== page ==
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Posted at 4:38 PM ET, 05/20/2010

Harvard endowment losses fueled financial crisis -- report

By Valerie Strauss

When Harvard University’s endowment plummeted by billons of dollars during the country’s financial crisis, it wasn’t only Harvard that was hurt.

According to a new report, the bad financial decisions Harvard and five other New England institutions of higher education made during that period helped make the crisis worse in the region. As a result, it says, the endowment model of investment is “broken.”

Bloomberg is reporting that the study says
Harvard, Dartmouth College, Massachusetts Institute of Technology, Boston College, Boston University and Brandeis University collectively suffered investment losses that led to delays and cutbacks in construction projects that will drain at least $1.35 billion from local economies over the next three years.

The study was conducted by two nonprofit organizations, the Tellus Institute and the Center for Social Philanthropy.

Harvard, the wealthiest university in the United States, saw its endowment drop 30 percent--to $26 billion--from June 2008 to June 2009.

“The endowment model of investing is broken,” the report said. “Whatever long-term gains it may have produced for colleges and universities in the past must now be weighed more fully against its costs -- to campuses, to communities and to the wider financial system that has come under such severe stress.”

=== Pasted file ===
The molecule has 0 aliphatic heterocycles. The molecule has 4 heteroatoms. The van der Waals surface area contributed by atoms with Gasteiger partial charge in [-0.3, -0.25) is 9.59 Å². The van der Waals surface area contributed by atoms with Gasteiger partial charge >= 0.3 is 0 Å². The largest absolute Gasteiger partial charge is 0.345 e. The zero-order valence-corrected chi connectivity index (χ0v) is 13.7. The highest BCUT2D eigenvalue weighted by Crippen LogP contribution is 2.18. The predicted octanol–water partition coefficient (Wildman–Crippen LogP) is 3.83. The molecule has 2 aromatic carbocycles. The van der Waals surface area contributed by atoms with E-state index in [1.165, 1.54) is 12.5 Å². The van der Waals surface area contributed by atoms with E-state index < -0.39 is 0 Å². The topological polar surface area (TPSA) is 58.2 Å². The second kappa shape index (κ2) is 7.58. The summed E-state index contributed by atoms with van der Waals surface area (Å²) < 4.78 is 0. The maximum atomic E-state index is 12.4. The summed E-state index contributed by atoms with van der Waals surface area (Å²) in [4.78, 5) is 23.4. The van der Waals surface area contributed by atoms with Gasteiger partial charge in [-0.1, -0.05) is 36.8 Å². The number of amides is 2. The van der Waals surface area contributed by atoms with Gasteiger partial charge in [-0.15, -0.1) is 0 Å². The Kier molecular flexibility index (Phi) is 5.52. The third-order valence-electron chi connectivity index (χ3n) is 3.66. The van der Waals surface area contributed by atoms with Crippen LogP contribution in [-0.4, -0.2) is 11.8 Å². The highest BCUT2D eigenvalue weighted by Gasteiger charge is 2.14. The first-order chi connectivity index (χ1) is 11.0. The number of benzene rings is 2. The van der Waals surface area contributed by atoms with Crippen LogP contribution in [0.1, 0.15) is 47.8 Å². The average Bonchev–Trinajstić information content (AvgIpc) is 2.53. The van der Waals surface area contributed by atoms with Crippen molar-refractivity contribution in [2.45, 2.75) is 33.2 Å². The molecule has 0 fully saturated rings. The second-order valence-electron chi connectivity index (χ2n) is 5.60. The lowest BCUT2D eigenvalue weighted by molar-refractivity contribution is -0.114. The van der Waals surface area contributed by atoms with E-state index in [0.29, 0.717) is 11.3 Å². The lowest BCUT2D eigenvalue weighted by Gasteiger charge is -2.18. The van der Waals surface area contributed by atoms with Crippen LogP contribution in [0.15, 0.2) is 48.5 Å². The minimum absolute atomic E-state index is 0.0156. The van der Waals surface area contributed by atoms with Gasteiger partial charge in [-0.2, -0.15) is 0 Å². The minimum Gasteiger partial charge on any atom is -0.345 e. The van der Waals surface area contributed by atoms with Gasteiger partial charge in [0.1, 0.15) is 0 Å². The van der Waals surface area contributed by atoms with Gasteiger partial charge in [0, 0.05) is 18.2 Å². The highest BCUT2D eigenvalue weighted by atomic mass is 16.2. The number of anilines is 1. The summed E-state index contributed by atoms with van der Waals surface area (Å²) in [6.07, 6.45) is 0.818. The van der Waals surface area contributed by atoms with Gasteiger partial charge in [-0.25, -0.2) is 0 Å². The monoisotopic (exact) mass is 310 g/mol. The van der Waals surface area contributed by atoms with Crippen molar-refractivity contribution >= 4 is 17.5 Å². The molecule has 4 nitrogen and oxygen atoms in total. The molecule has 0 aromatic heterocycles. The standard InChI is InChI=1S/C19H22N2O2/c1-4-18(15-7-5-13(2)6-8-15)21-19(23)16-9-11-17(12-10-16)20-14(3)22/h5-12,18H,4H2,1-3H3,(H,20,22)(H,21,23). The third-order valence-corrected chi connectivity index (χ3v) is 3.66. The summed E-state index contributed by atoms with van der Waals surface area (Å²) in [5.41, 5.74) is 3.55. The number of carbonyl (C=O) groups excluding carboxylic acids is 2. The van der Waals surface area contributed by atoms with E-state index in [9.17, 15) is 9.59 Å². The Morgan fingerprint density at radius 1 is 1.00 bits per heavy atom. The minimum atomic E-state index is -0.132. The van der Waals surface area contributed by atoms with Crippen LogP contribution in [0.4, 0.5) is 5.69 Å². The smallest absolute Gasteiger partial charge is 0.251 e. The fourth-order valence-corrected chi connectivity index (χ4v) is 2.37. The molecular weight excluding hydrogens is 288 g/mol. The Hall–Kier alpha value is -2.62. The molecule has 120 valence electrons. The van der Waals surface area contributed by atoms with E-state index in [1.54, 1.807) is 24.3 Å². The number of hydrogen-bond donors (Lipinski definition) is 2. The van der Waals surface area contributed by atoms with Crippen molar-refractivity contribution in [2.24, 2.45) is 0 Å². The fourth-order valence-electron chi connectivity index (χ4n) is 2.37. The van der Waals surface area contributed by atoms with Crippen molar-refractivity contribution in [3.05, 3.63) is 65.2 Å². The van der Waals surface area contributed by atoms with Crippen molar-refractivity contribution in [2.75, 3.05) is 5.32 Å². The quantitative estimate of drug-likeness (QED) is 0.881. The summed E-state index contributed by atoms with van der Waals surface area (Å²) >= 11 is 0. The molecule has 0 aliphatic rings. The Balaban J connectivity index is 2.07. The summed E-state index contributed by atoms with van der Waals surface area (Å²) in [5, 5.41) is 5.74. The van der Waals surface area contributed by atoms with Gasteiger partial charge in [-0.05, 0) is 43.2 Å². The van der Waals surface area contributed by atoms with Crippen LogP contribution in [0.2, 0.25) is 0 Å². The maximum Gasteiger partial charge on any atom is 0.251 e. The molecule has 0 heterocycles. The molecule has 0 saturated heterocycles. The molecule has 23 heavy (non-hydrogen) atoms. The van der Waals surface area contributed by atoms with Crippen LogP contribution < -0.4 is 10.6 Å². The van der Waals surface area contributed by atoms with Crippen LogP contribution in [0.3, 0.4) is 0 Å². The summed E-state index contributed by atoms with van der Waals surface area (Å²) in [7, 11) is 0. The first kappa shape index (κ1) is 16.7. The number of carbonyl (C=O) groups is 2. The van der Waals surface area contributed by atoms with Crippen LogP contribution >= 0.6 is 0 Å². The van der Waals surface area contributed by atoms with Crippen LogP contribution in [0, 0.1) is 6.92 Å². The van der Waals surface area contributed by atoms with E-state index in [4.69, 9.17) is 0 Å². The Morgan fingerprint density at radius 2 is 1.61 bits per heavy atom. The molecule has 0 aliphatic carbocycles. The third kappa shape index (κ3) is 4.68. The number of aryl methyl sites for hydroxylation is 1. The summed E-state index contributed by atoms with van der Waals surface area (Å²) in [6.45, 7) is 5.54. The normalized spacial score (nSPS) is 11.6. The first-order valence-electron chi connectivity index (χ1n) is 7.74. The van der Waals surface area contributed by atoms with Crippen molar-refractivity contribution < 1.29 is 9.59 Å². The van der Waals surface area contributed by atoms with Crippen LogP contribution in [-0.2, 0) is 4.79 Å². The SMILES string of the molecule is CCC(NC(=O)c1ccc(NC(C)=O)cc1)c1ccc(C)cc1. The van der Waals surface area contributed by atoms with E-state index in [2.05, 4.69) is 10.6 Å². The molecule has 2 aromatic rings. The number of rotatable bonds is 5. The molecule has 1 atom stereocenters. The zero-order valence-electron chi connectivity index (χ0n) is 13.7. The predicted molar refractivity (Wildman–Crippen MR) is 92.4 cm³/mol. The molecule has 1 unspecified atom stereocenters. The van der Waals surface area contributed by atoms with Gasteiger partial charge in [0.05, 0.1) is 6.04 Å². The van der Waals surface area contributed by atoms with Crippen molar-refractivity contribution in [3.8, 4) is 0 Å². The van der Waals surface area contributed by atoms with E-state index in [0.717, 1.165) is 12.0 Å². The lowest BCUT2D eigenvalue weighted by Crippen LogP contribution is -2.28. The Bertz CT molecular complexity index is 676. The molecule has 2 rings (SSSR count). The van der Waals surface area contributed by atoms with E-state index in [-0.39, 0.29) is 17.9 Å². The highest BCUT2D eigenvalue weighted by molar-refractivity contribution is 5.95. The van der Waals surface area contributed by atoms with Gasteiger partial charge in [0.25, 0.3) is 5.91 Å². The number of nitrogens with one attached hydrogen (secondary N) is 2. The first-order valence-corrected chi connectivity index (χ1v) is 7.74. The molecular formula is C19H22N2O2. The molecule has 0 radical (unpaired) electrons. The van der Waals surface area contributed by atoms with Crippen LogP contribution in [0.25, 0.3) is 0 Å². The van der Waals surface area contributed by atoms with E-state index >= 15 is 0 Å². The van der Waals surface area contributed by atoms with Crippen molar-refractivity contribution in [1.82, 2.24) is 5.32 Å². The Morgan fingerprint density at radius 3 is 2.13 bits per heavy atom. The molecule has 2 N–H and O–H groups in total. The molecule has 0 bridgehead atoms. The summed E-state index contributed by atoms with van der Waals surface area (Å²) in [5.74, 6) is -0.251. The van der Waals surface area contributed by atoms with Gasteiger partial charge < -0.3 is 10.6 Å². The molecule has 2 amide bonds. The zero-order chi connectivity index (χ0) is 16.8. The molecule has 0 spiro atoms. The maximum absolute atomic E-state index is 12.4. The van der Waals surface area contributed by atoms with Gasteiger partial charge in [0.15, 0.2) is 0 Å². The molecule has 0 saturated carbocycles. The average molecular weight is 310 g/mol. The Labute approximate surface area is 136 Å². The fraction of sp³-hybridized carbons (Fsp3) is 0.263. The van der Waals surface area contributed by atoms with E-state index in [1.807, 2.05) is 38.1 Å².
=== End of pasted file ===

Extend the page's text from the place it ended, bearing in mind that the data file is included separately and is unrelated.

Bloomberg reported that Harvard spokesman John Longbrake would not comment but referred to comments in a September 2009 letter from Jane Mendillo, CEO of Harvard Management, which oversees the endowment.

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By Valerie Strauss  | May 20, 2010; 4:38 PM ET
Categories:  Higher Education  | Tags:  endowments and financial crisis, harvard endowment, report on endowments  
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Comments

You left out pertinent information, to wit, "was funded in part by the Service Employees International Union, which represents employees at schools including Harvard."

"The study was conducted by two nonprofit organizations, the Tellus Institute and the Center for Social Philanthropy."

Well, they share the same address in Boston, and the Center for Social Philanthropy doesn't appear on a Guidestar search, so I assume you can say they're for all intents and purposes one nonprofit organization.

The main sources of funds for the Tellus Institute are government grants.

During the crash, all modes of investment decreased in value. There were no safe havens.

Harvard got into trouble because they invested more than 100% of their holdings, leaving no flexibility, and because they embarked on an ambitious building plan at precisely the wrong point in history. Harvard, during Larry Summers' time, made many bad decisions.

Posted by: terriblyboring | May 21, 2010 12:46 PM | Report abuse

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